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Fripp v. United States

United States District Court, D. South Carolina, Florence Division

June 5, 2019

Gerome Fripp, Petitioner,
v.
United States of America, Respondent.

          ORDER

          R. Bryan Harwell United States District Judge.

         This matter is before the Court on Petitioner Gerome Fripp's pro se motion to vacate, set aside, or correct his sentence pursuant to 28 U.S.C. § 2255. See ECF Nos. 233 & 239. The Government has filed a motion to dismiss. See ECF No. 248. The Court denies Petitioner's § 2255 motion and grants the Government's motion to dismiss for the reasons herein.[1]

         Background

          In December 2008, a federal grand jury returned a four-count superseding indictment charging Petitioner with violations of 21 U.S.C. § 846 (Count One), 18 U.S.C. §§ 2, 1951 (Count Two), 21 U.S.C. § 841 and 18 U.S.C. § 2 (Count Three), and 18 U.S.C. §§ 2, 924(c)(1)(A), (j) (Count Four). See ECF No. 95. Petitioner's charges stemmed from the shooting murder of Vincent Wilson (a drug dealer) in February 2005. In March 2009, Petitioner pled guilty pursuant to a written plea agreement to Count Four. See ECF Nos. 141-43, 166. In June 2009, the Court sentenced Petitioner to twenty-five years' imprisonment based upon the parties' stipulation in the plea agreement, see Fed. R. Crim. P. 11(c)(1)(c). See ECF Nos. 141, 151, 155, & 169. Judgment was entered on June 12, 2009. See ECF No. 155. Petitioner filed a direct appeal, and the Fourth Circuit affirmed in part and dismissed in part. See ECF Nos. 153 & 175; see also United States v. Fripp, No. 09-4541, 2010 WL 283043 (4th Cir. Jan. 25, 2010). In 2010, Petitioner filed a pro se § 2255 motion, which this Court dismissed with prejudice in 2011. See ECF Nos. 178, 218, & 219; see also Fripp v. United States, No. 4:08-cr-00275-RBH-1, 2011 WL 13224092 (D.S.C. Mar. 16, 2011), appeal dismissed, United States v. Fripp, 455 Fed.Appx. 358 (4th Cir. 2011), cert. denied, Fripp v. United States, 568 U.S. 874 (2012).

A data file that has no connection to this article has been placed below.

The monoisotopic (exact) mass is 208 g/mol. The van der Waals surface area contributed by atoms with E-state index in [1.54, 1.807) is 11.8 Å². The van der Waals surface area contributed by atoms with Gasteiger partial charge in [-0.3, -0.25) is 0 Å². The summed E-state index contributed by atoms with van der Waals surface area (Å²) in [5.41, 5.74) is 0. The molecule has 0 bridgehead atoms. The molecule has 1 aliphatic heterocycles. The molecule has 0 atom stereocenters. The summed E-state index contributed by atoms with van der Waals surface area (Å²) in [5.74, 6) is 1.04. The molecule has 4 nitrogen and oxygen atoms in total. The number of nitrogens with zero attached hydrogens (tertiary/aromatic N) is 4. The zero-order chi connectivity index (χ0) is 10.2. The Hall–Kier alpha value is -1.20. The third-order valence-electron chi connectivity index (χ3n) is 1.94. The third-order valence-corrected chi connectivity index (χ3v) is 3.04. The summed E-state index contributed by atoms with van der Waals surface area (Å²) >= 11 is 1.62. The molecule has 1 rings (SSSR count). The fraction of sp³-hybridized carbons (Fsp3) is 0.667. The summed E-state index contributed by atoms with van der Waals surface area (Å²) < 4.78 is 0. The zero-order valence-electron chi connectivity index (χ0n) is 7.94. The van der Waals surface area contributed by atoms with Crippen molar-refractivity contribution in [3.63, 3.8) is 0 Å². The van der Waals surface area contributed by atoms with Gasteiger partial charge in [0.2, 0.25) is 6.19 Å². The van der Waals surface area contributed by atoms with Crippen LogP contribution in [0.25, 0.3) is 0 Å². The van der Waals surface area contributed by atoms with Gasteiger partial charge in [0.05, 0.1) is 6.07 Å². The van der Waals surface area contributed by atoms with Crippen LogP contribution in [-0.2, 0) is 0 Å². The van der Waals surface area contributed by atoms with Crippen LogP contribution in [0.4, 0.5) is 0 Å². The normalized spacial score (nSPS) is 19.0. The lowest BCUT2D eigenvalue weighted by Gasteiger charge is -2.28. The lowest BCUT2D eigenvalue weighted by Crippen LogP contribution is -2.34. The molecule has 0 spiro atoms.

On June 24, 2016, [2] Petitioner (proceeding pro se) filed a motion in the Fourth Circuit seeking authorization to file a second or successive § 2255 motion in light of Johnson v. United States, 135 S.Ct. 2551 (2015), as made retroactive by Welch v. United States, 136 S.Ct. 1257 (2016). See ECF No. 233; see also In re Fripp, No. 16-9739, at ECF No. 2 (4th Cir. docketed June 28, 2016). On July 7, 2016, the Fourth Circuit granted the motion, [3] and Petitioner's instant § 2255 motion was docketed the same day.[4] See ECF Nos. 232 & 233. The Government filed a response in opposition and a motion to dismiss. See ECF Nos. 247 & 248. Petitioner filed a response in opposition to the Government's motion, a motion requesting appointment of counsel, and supplemental briefing. See ECF Nos. 252, 254, & 255.

         Legal Standard

          A prisoner in federal custody may attack the validity of his sentence pursuant to 28 U.S.C. § 2255 by filing a motion in the court that imposed the sentence. For a court to vacate, set aside, or correct a sentence, a petitioner must prove one of the following occurred: (1) the sentence was imposed in violation of the Constitution or laws of the United States; (2) the court lacked jurisdiction to impose the sentence; (3) the sentence exceeded the maximum authorized by law; or (4) the sentence is otherwise subject to collateral attack. 28 U.S.C. § 2255(a).

         The district court need not hold an evidentiary hearing on a § 2255 motion if “the motion and the files and records of the case conclusively show that the prisoner is entitled to no relief.” 28 U.S.C. § 2255(b); see United States v. Thomas, 627 F.3d 534, 538 (4th Cir. 2010). The determination of whether to hold an evidentiary hearing ordinarily is left to the sound discretion of the district court. Raines v. United States, 423 F.2d 526, 530 (4th Cir. 1970).